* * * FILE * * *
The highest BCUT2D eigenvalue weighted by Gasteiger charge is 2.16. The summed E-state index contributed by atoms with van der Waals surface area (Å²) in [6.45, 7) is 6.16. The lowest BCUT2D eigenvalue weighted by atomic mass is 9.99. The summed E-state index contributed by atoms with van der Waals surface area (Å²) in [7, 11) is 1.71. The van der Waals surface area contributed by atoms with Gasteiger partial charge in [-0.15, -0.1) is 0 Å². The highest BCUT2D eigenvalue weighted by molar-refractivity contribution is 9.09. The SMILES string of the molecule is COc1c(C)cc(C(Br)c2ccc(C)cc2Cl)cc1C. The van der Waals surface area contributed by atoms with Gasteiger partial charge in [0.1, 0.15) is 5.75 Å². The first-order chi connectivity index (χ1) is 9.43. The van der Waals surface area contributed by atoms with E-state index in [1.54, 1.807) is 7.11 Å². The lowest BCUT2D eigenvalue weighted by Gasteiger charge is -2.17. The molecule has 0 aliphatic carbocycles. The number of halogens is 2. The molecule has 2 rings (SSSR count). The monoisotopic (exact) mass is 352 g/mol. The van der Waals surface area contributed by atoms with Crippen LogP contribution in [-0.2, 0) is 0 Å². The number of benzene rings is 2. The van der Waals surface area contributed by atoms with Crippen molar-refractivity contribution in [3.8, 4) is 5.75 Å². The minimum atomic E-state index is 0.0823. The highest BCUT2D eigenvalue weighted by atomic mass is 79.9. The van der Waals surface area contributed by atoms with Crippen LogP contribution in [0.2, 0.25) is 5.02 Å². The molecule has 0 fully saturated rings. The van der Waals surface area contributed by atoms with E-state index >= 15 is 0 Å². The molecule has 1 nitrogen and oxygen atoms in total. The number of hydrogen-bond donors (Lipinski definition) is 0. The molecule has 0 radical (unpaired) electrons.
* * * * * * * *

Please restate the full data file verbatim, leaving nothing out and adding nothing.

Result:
The highest BCUT2D eigenvalue weighted by Gasteiger charge is 2.16. The summed E-state index contributed by atoms with van der Waals surface area (Å²) in [6.45, 7) is 6.16. The lowest BCUT2D eigenvalue weighted by atomic mass is 9.99. The summed E-state index contributed by atoms with van der Waals surface area (Å²) in [7, 11) is 1.71. The van der Waals surface area contributed by atoms with Gasteiger partial charge in [-0.15, -0.1) is 0 Å². The highest BCUT2D eigenvalue weighted by molar-refractivity contribution is 9.09. The SMILES string of the molecule is COc1c(C)cc(C(Br)c2ccc(C)cc2Cl)cc1C. The van der Waals surface area contributed by atoms with Gasteiger partial charge in [0.1, 0.15) is 5.75 Å². The first-order chi connectivity index (χ1) is 9.43. The van der Waals surface area contributed by atoms with E-state index in [1.54, 1.807) is 7.11 Å². The lowest BCUT2D eigenvalue weighted by Gasteiger charge is -2.17. The molecule has 0 aliphatic carbocycles. The number of halogens is 2. The molecule has 2 rings (SSSR count). The monoisotopic (exact) mass is 352 g/mol. The van der Waals surface area contributed by atoms with Crippen LogP contribution in [-0.2, 0) is 0 Å². The number of benzene rings is 2. The van der Waals surface area contributed by atoms with Crippen molar-refractivity contribution in [3.8, 4) is 5.75 Å². The minimum atomic E-state index is 0.0823. The highest BCUT2D eigenvalue weighted by atomic mass is 79.9. The van der Waals surface area contributed by atoms with Crippen LogP contribution in [0.2, 0.25) is 5.02 Å². The molecule has 0 fully saturated rings. The van der Waals surface area contributed by atoms with E-state index >= 15 is 0 Å². The molecule has 1 nitrogen and oxygen atoms in total. The number of hydrogen-bond donors (Lipinski definition) is 0. The molecule has 0 radical (unpaired) electrons.